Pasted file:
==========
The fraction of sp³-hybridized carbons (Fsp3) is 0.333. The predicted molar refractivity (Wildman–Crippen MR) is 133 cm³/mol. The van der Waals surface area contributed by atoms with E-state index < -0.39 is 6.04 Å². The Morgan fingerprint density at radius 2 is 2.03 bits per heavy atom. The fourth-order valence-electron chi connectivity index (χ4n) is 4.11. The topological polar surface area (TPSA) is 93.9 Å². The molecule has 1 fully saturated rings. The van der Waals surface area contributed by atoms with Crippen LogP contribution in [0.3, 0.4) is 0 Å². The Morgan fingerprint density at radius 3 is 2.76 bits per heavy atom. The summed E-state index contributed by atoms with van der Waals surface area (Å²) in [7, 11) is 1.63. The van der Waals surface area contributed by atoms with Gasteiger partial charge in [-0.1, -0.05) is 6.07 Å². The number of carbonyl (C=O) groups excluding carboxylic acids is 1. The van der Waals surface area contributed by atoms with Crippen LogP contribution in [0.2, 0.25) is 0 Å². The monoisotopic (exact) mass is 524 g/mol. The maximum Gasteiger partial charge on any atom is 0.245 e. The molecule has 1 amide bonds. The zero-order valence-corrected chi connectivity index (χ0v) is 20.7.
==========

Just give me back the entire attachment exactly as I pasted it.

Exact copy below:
The fraction of sp³-hybridized carbons (Fsp3) is 0.333. The predicted molar refractivity (Wildman–Crippen MR) is 133 cm³/mol. The van der Waals surface area contributed by atoms with E-state index < -0.39 is 6.04 Å². The Morgan fingerprint density at radius 2 is 2.03 bits per heavy atom. The fourth-order valence-electron chi connectivity index (χ4n) is 4.11. The topological polar surface area (TPSA) is 93.9 Å². The molecule has 1 fully saturated rings. The van der Waals surface area contributed by atoms with Crippen LogP contribution in [0.3, 0.4) is 0 Å². The Morgan fingerprint density at radius 3 is 2.76 bits per heavy atom. The summed E-state index contributed by atoms with van der Waals surface area (Å²) in [7, 11) is 1.63. The van der Waals surface area contributed by atoms with Gasteiger partial charge in [-0.1, -0.05) is 6.07 Å². The number of carbonyl (C=O) groups excluding carboxylic acids is 1. The van der Waals surface area contributed by atoms with Crippen LogP contribution in [0.2, 0.25) is 0 Å². The monoisotopic (exact) mass is 524 g/mol. The maximum Gasteiger partial charge on any atom is 0.245 e. The molecule has 1 amide bonds. The zero-order valence-corrected chi connectivity index (χ0v) is 20.7.